Other expenditures listed by prosecutors include $10,105 on Bruce Lee memorabilia, $11,130 on Martin Luther King memorabilia and $22,700 on Michael Jackson items, including $4,600 for a "Michael Jackson fedora."

The government also alleged that Jackson Jr. made false statements to the House of Representatives because he did not report approximately $28,500 in loans and gifts he received.

"He has accepted responsibility for his actions and I can confirm that he intends to plead guilty to the charge in the information," Jackson Jr.'s attorney Brian Heberlig said.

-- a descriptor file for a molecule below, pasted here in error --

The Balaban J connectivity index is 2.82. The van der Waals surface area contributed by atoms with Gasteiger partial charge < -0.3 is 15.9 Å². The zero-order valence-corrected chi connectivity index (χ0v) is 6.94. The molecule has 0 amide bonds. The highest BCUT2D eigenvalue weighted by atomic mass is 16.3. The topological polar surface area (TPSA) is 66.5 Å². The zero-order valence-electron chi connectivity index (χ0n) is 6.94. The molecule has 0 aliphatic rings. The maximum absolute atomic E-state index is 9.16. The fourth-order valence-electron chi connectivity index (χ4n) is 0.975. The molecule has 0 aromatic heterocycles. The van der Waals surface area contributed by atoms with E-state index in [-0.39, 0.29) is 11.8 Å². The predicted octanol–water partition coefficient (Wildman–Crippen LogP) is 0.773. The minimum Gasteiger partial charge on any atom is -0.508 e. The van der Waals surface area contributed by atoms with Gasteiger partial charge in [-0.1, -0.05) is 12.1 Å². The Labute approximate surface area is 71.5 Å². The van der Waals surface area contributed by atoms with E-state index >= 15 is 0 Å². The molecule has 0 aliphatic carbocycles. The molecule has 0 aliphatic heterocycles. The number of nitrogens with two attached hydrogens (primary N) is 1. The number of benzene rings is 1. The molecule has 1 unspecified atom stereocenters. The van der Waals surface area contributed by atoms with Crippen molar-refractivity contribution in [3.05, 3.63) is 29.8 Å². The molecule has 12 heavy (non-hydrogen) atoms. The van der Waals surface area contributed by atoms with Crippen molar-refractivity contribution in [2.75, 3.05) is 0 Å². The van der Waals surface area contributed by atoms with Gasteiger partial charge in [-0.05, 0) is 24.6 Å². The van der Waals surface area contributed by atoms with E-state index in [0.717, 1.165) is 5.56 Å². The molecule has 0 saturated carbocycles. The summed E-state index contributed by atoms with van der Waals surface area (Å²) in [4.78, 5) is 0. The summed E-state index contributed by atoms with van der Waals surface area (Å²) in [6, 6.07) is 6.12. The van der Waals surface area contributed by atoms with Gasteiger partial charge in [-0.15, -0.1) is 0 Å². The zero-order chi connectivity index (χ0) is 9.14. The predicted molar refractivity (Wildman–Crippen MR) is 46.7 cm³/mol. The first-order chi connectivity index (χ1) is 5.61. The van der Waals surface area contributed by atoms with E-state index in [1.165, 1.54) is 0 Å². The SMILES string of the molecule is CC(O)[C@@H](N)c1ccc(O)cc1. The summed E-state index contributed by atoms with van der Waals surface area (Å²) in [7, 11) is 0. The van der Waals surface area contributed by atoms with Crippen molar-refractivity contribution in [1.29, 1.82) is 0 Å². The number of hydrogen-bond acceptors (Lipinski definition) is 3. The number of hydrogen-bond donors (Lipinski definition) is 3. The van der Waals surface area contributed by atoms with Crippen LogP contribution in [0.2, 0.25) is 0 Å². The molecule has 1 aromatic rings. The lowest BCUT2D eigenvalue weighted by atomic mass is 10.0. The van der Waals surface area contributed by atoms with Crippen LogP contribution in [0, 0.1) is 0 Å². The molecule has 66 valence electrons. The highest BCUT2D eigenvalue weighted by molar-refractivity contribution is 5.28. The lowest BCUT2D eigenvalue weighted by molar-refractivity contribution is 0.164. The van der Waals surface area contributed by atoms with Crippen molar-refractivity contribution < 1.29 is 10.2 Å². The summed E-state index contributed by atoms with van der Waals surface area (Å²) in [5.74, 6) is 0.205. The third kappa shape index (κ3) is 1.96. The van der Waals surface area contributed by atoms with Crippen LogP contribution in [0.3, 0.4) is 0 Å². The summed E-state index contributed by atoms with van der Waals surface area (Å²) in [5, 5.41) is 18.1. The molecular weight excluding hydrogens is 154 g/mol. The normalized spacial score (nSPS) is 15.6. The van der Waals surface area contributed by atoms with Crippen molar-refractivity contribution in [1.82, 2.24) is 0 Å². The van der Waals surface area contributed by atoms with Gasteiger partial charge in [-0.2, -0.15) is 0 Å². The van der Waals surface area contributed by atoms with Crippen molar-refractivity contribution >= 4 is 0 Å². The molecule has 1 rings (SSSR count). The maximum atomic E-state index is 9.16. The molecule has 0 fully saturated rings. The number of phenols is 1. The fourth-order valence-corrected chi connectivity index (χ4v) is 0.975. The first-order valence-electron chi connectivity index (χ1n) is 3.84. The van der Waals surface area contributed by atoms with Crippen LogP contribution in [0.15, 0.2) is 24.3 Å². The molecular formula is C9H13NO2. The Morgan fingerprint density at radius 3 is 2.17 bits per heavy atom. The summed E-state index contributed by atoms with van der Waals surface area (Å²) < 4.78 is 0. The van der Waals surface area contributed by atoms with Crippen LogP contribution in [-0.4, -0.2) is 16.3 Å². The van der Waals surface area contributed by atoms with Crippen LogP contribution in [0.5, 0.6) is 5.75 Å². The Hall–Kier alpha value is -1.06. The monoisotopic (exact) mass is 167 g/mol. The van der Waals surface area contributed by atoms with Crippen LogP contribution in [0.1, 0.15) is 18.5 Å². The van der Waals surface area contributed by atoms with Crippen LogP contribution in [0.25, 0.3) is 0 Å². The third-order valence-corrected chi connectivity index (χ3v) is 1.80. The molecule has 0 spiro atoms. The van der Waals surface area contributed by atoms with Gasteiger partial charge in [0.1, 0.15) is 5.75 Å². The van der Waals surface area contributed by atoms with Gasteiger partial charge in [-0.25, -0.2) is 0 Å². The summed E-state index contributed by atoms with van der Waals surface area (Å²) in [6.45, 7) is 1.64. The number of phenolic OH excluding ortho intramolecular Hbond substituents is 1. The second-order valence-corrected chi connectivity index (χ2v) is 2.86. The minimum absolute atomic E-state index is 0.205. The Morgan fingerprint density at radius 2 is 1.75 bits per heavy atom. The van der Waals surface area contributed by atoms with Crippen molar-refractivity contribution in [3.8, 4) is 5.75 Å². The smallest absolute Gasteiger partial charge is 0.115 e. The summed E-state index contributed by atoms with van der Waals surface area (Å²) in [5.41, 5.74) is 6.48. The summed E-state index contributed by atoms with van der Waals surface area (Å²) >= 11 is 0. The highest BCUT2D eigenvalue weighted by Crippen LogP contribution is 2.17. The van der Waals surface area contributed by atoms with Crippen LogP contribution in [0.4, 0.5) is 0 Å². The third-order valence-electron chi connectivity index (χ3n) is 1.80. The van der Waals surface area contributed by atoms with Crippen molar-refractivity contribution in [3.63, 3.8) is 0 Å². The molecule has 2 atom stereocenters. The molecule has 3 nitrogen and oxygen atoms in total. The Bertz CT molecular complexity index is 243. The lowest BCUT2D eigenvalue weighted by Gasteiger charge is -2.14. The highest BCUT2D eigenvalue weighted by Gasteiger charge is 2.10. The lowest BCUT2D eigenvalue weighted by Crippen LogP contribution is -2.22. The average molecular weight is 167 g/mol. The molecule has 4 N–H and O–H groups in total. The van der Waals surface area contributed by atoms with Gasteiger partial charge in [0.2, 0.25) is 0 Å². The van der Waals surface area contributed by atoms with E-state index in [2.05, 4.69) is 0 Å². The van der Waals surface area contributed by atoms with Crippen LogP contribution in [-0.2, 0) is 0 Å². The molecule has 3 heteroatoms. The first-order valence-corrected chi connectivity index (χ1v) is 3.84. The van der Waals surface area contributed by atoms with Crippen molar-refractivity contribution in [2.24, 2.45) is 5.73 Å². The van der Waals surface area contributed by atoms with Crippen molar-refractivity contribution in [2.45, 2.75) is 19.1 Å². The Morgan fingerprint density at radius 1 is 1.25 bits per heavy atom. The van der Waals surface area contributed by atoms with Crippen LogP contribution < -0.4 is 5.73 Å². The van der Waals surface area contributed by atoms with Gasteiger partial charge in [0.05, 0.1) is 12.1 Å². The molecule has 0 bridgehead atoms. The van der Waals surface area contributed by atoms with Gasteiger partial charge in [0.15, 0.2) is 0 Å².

Sandi Jackson is accused of filing incorrect joint tax returns with her husband for calendar years 2006 through 2011, reporting income “substantially less than the amount of income she and her husband received in each of the calendar years,” with a substantial additional tax due.

Her attorneys released a statement saying she has "reached an agreement with the U.S. attorney’s office to plead guilty to one count of tax fraud."

Jackson Jr. stepped down from the House of Representatives on Nov. 21, citing both his poor health and an ongoing federal probe of his activities. In a statement then, he said he was doing his best to cooperate with federal investigators and to accept responsibility for his “mistakes.”

In a statement today, Jackson Jr. said: